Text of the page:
France, who won the World Cup in 1998, are preparing for future glory by focusing on the sport’s development at the youth-level. PAUL GABRIEL, who visited the Clairefontaine National Institute of Football recently, writes that playing ball is serious business for the children at France’s famed football academy.
THE air of serenity and the woody surroundings at the Clairefontaine National Institute of Football (INF) is captivating. A chateau provides the backdrop for acres of green lawn, with some modern structures adding to the beauty.
But this is no French resort. This place, in the heart of the Rambouillet Forest about 50km west of Paris, is the “mecca” of French football. It's where the French national team train. And it is also where a large number of young French talent spring.
The institute, which opened in 1990, is the most prestigious of six other inter-regional centres that followed later in the North (near Lille), West (in Britanny), South West (Toulouse), Centre (Vichy and Chateauroux), East (near Metz) and in Marseille.
The centres are operated by the French Football Federation (FFF), with the French Ministry of Sports contributing about 10% of the total budget.
International success for the French has been built largely around the extensive facilities at Clairefontaine. French captain Zinedine Zidane and the likes of Arsenal star Thierry Henry and Manchester City’s Nicolas Anelka are among the many “graduates” of Clairefontaine.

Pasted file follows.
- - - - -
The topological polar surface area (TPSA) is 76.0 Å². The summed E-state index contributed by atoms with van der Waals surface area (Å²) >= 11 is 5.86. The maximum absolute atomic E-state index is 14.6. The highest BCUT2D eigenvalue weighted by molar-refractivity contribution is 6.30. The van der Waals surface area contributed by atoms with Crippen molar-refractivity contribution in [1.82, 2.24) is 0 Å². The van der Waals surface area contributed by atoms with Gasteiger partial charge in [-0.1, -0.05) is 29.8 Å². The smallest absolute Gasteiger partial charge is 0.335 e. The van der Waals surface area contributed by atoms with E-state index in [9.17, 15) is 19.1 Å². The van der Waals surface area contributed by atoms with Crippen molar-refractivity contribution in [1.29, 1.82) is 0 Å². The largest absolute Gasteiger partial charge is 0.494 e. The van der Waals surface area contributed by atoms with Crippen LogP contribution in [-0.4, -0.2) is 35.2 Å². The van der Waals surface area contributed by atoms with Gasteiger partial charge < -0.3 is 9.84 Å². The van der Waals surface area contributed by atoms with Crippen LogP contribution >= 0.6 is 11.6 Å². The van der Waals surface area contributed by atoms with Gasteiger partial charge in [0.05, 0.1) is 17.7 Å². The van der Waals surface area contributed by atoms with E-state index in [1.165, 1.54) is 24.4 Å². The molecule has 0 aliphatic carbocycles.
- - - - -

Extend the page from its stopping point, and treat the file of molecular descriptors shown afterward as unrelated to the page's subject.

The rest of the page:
Talented teenagers aged between 13 and 15 – and some even at the tender age of 11 – are specially selected to study and train at the inter-regional centres for periods of up to three years before they join centres run by professional clubs.
Only the cream of the crop can dream of Clairefontaine as the intake is limited to 24 trainees per season. Consider this: for the Sept 2003 intake, a total of 900 children have registered.
French national trainer Claude Dusseau, who is Clairefontaine’s technical director, reveals just what it takes.
“Endurance, speed and technique are the three main qualities we look for,’’ he says. “Those who qualify must have at least 80% of these qualities. The other 20% we can add.”
That’s not all. “You still must have the head for the game,’’ he adds. “Many will be eliminated quickly,’’ he says.
And it's not just about juggling a ball or running with it.
The players have to respect the principles of playing football and obey the coach, says Dusseau.
There are two sets of priorities in Clairefontaine – for the trainees, as well as the coaching staff.
The youngsters have to bloom into top-class professionals, while keeping pace with their studies as a safeguard against failing on the pitch. For the coaches, they have to bring out the best in their charges.
The FFF are placing great emphasis on football development at the grassroots-level, says Dusseau.
“The better the job they do in development, the more accomplished the players will be when they become professionals.”
In Clairefontaine, the trainees attend nearby schools and return to the centre by 3pm for practical sessions from 4pm to 6pm.